Page 31 - York Cemetery and Funeral Centre
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 Cremation FAQ
How quickly must I decide on what to do with the cremated remains?
We will hold cremated remains for a period up to one year from the date of cremation to allow you to make a final decision. If, after one year, the cremated remains are unclaimed, we will bury them in a common grave within one of our cemeteries. Due to ground conditions, cremated remains buried in a common grave may not be retrievable in the future.
Is cremation less expensive than a standard ground burial?
Yes and no. Although, the basic charge to perform a cremation is less than the cost of preparing a grave for a ground burial, the overall cost for either service will depend on a number of factors, such as whether a visitation and/or funeral service is held, the type of casket, grave, niche, urn selected and memorialization.
Can cremated remains be tested for DNA?
No. The cremation process is irreversible and all genealogical and medical DNA are destroyed by the intense heat during cremation. However, arrangements can be made during your funeral arrangements with us to obtain a DNA sample from your loved one before the cremation takes place.
Can I cremate my pet?
No. MPG will cremate only human remains. There are, however, other crematoriums that specifically cremate pets. Your veterinarian or local humane society may be able to provide you with further information.
Should I indicate my desire to be cremated in my Will?
As Wills are generally read after the funeral, it is best to let your Executor and family know of your wish to be cremated in advance and ensure they agree to abide by your wish. It can be helpful to preplan your cremation. Keep in mind, however, that an individual is not permitted under law to authorize his/her own cremation. The Executor and/or next of kin bear legal responsibility in the disposition of the deceased and have final say on whether to proceed with cremation.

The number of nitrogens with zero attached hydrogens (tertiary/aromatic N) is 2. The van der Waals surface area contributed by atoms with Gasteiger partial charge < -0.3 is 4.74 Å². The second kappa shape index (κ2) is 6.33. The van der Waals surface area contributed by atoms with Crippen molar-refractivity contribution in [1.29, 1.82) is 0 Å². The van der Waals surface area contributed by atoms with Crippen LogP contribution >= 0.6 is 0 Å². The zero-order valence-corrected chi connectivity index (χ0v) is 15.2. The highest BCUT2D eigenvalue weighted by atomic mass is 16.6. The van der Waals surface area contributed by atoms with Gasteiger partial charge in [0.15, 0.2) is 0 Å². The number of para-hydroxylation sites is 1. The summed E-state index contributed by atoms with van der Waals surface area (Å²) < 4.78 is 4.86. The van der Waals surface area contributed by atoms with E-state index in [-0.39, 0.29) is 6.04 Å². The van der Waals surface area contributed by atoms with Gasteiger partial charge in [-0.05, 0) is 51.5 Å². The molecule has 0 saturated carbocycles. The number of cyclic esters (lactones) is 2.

Can I transport cremated remains?
Yes. Cremated remains may be mailed or carried by hand to another destination. For mailing, we recommend using registered mail as this will help you in tracking the urn in transit. For information on Canada Post’s shipping requirements, please visit www.canadapost.ca.
If you are taking the remains on a plane, the urn or container must pass through the x-ray to be permitted as carry-on past the checkpoint. Due to differences in thickness, shape and material, some urns or containers, such as plastic, cardboard, and cloth, are more likely to clear the security screening while metal, granite, and ceramic containers are less likely to be permitted. Screening officers are not allowed to open the urn or container nor will they inspect the contents if you open it. Some airlines do not allow cremated remains in checked baggage, so please check with your airline first to learn about possible restrictions.
It is advisable to carry the death and cremation certificates. For more information, you can visit www. catsa.gc.ca or call 1-800-O-Canada.
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